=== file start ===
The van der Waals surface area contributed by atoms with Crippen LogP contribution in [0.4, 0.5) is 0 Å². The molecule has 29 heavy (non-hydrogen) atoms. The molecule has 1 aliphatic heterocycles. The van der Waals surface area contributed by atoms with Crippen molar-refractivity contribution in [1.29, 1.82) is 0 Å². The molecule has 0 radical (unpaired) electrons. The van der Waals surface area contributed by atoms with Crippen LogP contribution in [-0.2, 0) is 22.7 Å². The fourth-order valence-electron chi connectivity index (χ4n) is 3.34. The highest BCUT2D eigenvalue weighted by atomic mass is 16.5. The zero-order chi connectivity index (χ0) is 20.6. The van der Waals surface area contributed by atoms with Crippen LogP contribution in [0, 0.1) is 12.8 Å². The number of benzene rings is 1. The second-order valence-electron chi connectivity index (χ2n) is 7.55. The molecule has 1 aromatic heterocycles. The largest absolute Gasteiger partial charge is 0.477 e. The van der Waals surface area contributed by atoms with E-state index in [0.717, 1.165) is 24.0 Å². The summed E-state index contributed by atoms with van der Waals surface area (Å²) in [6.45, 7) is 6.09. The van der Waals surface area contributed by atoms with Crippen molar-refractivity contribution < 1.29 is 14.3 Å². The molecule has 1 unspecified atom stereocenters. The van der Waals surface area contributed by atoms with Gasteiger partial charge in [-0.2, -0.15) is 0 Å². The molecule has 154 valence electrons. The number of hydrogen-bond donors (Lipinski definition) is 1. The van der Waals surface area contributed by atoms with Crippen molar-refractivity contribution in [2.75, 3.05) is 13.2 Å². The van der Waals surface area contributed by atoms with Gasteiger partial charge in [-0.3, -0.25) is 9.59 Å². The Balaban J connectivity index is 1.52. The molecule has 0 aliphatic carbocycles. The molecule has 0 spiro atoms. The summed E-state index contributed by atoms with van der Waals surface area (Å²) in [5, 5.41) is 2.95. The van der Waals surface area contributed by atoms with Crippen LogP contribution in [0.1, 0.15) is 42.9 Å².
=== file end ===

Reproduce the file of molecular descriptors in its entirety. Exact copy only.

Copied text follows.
The van der Waals surface area contributed by atoms with Crippen LogP contribution in [0.4, 0.5) is 0 Å². The molecule has 29 heavy (non-hydrogen) atoms. The molecule has 1 aliphatic heterocycles. The van der Waals surface area contributed by atoms with Crippen molar-refractivity contribution in [1.29, 1.82) is 0 Å². The molecule has 0 radical (unpaired) electrons. The van der Waals surface area contributed by atoms with Crippen LogP contribution in [-0.2, 0) is 22.7 Å². The fourth-order valence-electron chi connectivity index (χ4n) is 3.34. The highest BCUT2D eigenvalue weighted by atomic mass is 16.5. The zero-order chi connectivity index (χ0) is 20.6. The van der Waals surface area contributed by atoms with Crippen LogP contribution in [0, 0.1) is 12.8 Å². The number of benzene rings is 1. The second-order valence-electron chi connectivity index (χ2n) is 7.55. The molecule has 1 aromatic heterocycles. The largest absolute Gasteiger partial charge is 0.477 e. The van der Waals surface area contributed by atoms with E-state index in [0.717, 1.165) is 24.0 Å². The summed E-state index contributed by atoms with van der Waals surface area (Å²) in [6.45, 7) is 6.09. The van der Waals surface area contributed by atoms with Crippen molar-refractivity contribution < 1.29 is 14.3 Å². The molecule has 1 unspecified atom stereocenters. The van der Waals surface area contributed by atoms with Gasteiger partial charge in [-0.2, -0.15) is 0 Å². The molecule has 154 valence electrons. The number of hydrogen-bond donors (Lipinski definition) is 1. The van der Waals surface area contributed by atoms with Crippen molar-refractivity contribution in [2.75, 3.05) is 13.2 Å². The van der Waals surface area contributed by atoms with Gasteiger partial charge in [-0.3, -0.25) is 9.59 Å². The Balaban J connectivity index is 1.52. The molecule has 0 aliphatic carbocycles. The molecule has 0 spiro atoms. The summed E-state index contributed by atoms with van der Waals surface area (Å²) in [5, 5.41) is 2.95. The van der Waals surface area contributed by atoms with Crippen LogP contribution in [0.1, 0.15) is 42.9 Å².